FORTUNE — In advance of last year’s big patent infringement trial that resulted in a billion dollar judgement against Samsung — not a penny of which has yet been paid — Samsung’s attorneys demanded that Apple (AAPL) turn over the contents of its patent licensing agreements with Nokia (NOK) and three other manufacturers, Ericsson, Sharp, and Philips.
Apple complied, as it is legally required to do, marking the exhibits “Highly Confidential — Attorney Eyes’ Only” and trusting that the court’s protective order — and the threat of sanctions — would keep the sensitive information out of the hands of Samsung’s executive team.
The threat did not work.
In a sharply worded court order released Wednesday, U.S. Magistrate Judge Paul Grewal outlined the path by which Apple’s carefully guarded secrets made their way from Samsung’s outside attorneys to an expert witness, back to Samsung in unredacted form, onto an FTP site visible to at least 50 Samsung employees, and into the hands of one of Samsung’s licensing executives, Dr. Seungho Ahn.
In a June 4 meeting with Nokia’s Chief Intellectual Property Officer, Paul Melin, Dr. Ahn said that outside counsel had provided him with the terms of the Apple-Nokia patent license. And to prove it, he quoted from the confidential document, telling Melin that “all information leaks.”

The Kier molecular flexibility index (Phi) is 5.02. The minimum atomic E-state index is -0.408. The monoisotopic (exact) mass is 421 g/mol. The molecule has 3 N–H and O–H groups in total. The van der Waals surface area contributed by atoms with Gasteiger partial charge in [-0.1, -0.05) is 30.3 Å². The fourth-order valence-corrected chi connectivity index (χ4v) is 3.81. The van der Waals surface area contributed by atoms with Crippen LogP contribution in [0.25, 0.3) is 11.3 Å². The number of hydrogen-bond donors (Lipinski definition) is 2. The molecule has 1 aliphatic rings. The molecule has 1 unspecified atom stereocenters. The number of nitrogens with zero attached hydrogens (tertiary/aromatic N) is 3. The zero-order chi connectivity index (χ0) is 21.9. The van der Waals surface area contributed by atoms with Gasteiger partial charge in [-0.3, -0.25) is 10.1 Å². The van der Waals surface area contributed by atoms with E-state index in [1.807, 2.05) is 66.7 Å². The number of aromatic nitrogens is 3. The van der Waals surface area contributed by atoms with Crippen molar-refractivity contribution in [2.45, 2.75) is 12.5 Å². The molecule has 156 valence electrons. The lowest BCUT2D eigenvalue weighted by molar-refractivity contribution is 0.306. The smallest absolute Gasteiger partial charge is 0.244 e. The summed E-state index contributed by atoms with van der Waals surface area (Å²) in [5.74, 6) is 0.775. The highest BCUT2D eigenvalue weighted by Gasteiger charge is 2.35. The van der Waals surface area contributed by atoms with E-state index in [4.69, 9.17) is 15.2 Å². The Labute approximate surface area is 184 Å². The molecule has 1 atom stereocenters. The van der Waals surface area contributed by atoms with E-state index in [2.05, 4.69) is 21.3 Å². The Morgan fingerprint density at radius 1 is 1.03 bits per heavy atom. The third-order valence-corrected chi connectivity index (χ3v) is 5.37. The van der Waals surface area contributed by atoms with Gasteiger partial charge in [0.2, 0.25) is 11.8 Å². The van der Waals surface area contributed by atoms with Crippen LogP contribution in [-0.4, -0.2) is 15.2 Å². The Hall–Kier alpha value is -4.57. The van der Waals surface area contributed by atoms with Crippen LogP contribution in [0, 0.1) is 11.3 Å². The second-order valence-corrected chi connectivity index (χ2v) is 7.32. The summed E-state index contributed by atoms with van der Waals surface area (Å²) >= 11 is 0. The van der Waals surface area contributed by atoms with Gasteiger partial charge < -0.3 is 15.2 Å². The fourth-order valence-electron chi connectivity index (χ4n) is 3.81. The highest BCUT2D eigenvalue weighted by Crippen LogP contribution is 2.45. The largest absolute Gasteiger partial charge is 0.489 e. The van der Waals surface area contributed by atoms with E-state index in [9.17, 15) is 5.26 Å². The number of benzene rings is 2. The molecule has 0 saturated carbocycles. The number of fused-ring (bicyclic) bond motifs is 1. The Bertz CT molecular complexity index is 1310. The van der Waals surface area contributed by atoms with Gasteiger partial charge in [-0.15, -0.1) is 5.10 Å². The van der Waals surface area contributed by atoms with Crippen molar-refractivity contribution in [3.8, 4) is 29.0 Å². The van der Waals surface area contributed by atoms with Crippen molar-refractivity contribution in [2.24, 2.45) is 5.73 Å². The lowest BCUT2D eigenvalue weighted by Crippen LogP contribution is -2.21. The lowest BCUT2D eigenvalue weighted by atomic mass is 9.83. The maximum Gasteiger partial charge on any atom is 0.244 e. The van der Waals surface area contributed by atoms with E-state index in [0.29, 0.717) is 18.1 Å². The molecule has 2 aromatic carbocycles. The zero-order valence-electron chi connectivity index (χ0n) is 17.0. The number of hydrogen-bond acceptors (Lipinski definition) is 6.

Nokia complained. Apple demanded sanctions. And Judge Grewal drafted a court order that began:
Time and again in competitor patent cases, parties resist producing confidential information to their adversaries’ lawyers. They fear, among other things, that the lawyers will insufficiently shield the information from the competitors that they represent. Yet time and again, the court assuages these fears with assurances that a protective order will keep the information out of the competitors’ hands.
A casual observer might reasonably wonder what magic a protective order works that allows outside counsel access to confidential information to advance the case without countenancing untoward uses by the client.
The answer is not a magical one at all: confidential information remains confidential because counsel and clients alike follow court orders. If parties breach this basic rule, the court’s assurances become meaningless.